isn’t that…it’s him, George Washington Carver! [Berby beeping]>>George: People call
me the plant doctor because I’m always
helping plants. It’s important to take care
of the earth, you know?>>Yadina: Well these plants
definitely need taking care of.>>Brad: We kind
of stepped on them.>>George: Mmhmm, we’ll need
to get these plants to my… [whispering] secret garden.>>Yadina: [All three gasping]
You have a secret garden? Does it take you back in time?>>George: Uh, no? Oh, we can carry
our plants in these.>>Xavier: Should we
just buy flower pots?>>George: Reusing
stuff is another way of taking care of the earth! [ Music & Humming ]>>Yadina: Aww, our
plant looks so cute!>>George: They can’t
stay here for long, we need to get them planted
in my garden right away.>>Yadina: Okay! To the…>>All: [Whispering]
Secret garden! [Laughter] So, how come
you have a secret garden?>>George: It’s where I
take care of my plants. My pets.>>Yadina: Ahhhh.>>Brad: Your plants
are your pets?>>Xavier: Like cats and dogs?>>Yadina: We are
taking these for a walk!>>George: Not pets
like cats and dogs, but I do take care
of them like a pet. They need lots of food,
water, and sunshine.>>Yadina: A plant
pet would be so fun. They’re nice to look at and Dr.
Zoom loves smelling flowers. [ Music ]>>Brad: Oof! That kinda hurt. Plants just give me the sneezes. Oh, a butterfly! Now there’s something I love.>>George: And butterflies
love plants. They drink from flowers!>>Brad: Hmm, I never
thought about it that way. Whatever’s good for
butterflies is good with me! So I guess love plants too! Ah ah ah choo…from
a safe distance.>>Yadina: What about
you, Xavier? Do you think plants are awesome?>>Xavier: I don’t know, they’re
nice to look at and smell and everything, but they
don’t really do much for me.>>George: Well,
do you like books?>>Xavier: I love books!>>George: [Flipping pages]
The paper comes from plants!>>Xavier: I love soccer.>>George: The ball
is made from rubber and rubber comes from plants! I bet you like breathing air! [Deep inhale and
exhale] Thanks, plants!>>Xavier: Plants make air?>>George: That’s
right, they make and clean the air we breathe! Peanut butter sandwich?>>Xavier: Yes, please!>>George: Bread,
jam, peanuts…plants!>>Xavier: Woah! I guess plants are
pretty awesome.>>George: Mmhmm. And since plants and the
earth do so much for us, it’s important to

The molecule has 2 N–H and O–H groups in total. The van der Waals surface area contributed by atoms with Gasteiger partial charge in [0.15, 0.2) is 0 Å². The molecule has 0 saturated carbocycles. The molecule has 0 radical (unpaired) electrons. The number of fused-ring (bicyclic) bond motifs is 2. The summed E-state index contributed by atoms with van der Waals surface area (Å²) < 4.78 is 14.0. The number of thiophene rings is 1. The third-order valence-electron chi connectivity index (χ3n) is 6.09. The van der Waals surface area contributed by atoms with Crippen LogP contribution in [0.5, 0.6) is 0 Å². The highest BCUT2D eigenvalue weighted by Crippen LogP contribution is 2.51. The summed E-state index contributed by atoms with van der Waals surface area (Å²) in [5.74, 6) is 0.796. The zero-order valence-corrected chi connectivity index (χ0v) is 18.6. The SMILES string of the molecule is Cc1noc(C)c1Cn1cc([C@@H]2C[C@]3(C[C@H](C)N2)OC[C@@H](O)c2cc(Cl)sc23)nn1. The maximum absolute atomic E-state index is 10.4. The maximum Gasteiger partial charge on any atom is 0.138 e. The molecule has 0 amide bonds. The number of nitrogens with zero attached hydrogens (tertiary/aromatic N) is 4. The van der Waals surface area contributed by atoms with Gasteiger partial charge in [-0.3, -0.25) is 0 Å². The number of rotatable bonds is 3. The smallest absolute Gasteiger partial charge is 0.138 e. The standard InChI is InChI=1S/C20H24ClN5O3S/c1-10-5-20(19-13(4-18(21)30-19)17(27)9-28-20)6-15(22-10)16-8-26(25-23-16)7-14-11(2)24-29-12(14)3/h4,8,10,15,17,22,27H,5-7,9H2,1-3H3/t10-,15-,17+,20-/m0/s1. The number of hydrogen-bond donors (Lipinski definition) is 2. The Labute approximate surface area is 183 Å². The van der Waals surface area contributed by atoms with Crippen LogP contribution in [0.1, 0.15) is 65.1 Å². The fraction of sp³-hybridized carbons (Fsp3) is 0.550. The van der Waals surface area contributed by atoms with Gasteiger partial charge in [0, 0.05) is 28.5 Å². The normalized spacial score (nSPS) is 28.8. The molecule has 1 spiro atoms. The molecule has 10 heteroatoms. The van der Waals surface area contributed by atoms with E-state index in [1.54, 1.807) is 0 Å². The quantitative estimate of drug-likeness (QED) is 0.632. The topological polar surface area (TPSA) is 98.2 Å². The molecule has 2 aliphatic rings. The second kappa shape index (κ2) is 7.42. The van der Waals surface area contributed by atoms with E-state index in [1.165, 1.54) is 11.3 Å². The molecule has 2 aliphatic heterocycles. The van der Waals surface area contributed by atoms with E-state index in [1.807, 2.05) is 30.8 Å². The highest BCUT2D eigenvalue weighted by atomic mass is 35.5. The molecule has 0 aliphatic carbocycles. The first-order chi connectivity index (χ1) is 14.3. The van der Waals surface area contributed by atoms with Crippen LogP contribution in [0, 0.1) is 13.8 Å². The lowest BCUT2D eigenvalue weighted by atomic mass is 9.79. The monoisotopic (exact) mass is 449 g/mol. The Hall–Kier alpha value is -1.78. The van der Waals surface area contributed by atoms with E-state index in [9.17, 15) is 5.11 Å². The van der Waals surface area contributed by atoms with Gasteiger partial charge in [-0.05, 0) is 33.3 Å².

take care of them. Come on, we’re almost there!>>Xavier: [Chewing
sounds] This is good! Wait up guys!>>George: Uh oh, my secret
garden is across this field, just passed these
kids playing soccer.>>Yadina: How will
we get across?>>Brad: Guess we’ll just have
to go around the long way.>>George: There’s no time! These plants need to
get out of the heat and in the ground
as soon as possible.>>Xavier: I’ve got this. Say hello to your
new plant bodyguard. Let’s move.>>Brad: Are you sure the
long way isn’t an option? [ Music ]>>Yadina: Phew, yay Xavier!>>Brad: Please don’t hit me, please don’t hit me,
please don’t hit me!>>George: We’re almost there! [ Music ]>>Xavier: [Gasping] Look out! [ Cheering ]>>All: Yay, Xavier!>>Xavier: I did
it for the plants. Let’s go!>>George: We’re here.>>Yadina: Wow!>>Brad: Woah!>>All: The secret garden!>>George: You can
put those down here. We brought you some new friends. [Humming] Some water,
food, and lots of sunshine! I think you’ll get
along just fine.>>Yadina: Wow, you really
are the plant doctor! Thanks for saving these flowers.>>George: It’s important
to take care of the earth.>>Xavier: You’re totally right! [Gasping] We better get back
home and take care of our plant!>>Brad: Bye bye, George!>>Xavier: And thank you!>>Yadina: Bye, George! Love your secret garden.>>George: Bye! [Humming]>>Xavier: Berby, let’s go home, we’ve got a plant
to take care of. [Berby beeping and music]>>Yadina: There, hope you’ll
like your new sunny home.>>Brad: Ah, ah, ah choo! Here’s some water and food
to help you get better!>>Xavier: Here, dad was
about to throw this out, but we can reuse it to
keep the flower safe. It may just be one flower, but
if everyone helped one plant, we’d all be taking
care of the earth.>>Yadina: That’s what I said! [Giggling] Okay,
back to our game! Woohoo!>>Brad: Let’s go! I bet I’ll score first! [ Music & Berby beeping ]>>Yadina: Our little
flower is doing great. Thanks to everything we
learned from the plant doctor.>>Xavier: George Washington
Carver spent his whole life learning about plants and how
to take care of the earth.>>Brad: He showed farmers
how to reuse things and how to grow fruits and
vegetables to stay healthy.>>Yadina: So he taught
people how to take care of the earth and themselves!>>Xavier: Thanks for
joining our awesome adventure to meet George Wasington Carver.>>Brad: He used to be a
kid, just like you and me.>>Yadina: So kids like
you can change the world! I am Yadina.>>Brad: I am Brad.>>Xavier: I am Xavier,
and I will always take care of the earth, just like
George Washington Carver. [ Music ] [ Cheering & Applause ]>>Brad Meltzer: So
what’d you think? [Cheering] Okay, that’s all. So, obviously, what
you see there, that’s exactly what every
episode, there’s a problem, they’re being bullied maybe
in an episode, they go back in time, maybe Rosa Parks,
Rosa Parks helps them deal with the bully, teaches them
a lesson, they come back to the present and they